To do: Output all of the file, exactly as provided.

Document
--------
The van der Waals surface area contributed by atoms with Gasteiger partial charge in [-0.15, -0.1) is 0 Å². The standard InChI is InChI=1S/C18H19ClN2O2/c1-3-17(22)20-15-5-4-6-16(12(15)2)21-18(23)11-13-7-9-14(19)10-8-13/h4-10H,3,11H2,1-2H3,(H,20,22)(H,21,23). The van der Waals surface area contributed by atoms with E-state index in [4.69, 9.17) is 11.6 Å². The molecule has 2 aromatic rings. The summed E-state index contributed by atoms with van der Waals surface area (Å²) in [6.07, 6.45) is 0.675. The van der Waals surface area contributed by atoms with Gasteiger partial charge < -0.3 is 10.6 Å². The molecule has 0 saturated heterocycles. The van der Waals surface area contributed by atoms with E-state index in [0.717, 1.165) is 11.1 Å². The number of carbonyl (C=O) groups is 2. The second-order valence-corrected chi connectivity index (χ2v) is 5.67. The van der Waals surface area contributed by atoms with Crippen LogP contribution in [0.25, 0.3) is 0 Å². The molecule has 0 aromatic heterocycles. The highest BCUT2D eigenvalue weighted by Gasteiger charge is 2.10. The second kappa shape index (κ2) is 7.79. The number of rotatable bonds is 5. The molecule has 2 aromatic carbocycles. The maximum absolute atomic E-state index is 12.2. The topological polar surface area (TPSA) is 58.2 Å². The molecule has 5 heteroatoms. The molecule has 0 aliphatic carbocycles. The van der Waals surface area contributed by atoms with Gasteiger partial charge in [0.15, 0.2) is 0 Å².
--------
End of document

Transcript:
The van der Waals surface area contributed by atoms with Gasteiger partial charge in [-0.15, -0.1) is 0 Å². The standard InChI is InChI=1S/C18H19ClN2O2/c1-3-17(22)20-15-5-4-6-16(12(15)2)21-18(23)11-13-7-9-14(19)10-8-13/h4-10H,3,11H2,1-2H3,(H,20,22)(H,21,23). The van der Waals surface area contributed by atoms with E-state index in [4.69, 9.17) is 11.6 Å². The molecule has 2 aromatic rings. The summed E-state index contributed by atoms with van der Waals surface area (Å²) in [6.07, 6.45) is 0.675. The van der Waals surface area contributed by atoms with Gasteiger partial charge < -0.3 is 10.6 Å². The molecule has 0 saturated heterocycles. The van der Waals surface area contributed by atoms with E-state index in [0.717, 1.165) is 11.1 Å². The number of carbonyl (C=O) groups is 2. The second-order valence-corrected chi connectivity index (χ2v) is 5.67. The van der Waals surface area contributed by atoms with Crippen LogP contribution in [0.25, 0.3) is 0 Å². The molecule has 0 aromatic heterocycles. The highest BCUT2D eigenvalue weighted by Gasteiger charge is 2.10. The second kappa shape index (κ2) is 7.79. The number of rotatable bonds is 5. The molecule has 2 aromatic carbocycles. The maximum absolute atomic E-state index is 12.2. The topological polar surface area (TPSA) is 58.2 Å². The molecule has 5 heteroatoms. The molecule has 0 aliphatic carbocycles. The van der Waals surface area contributed by atoms with Gasteiger partial charge in [0.15, 0.2) is 0 Å².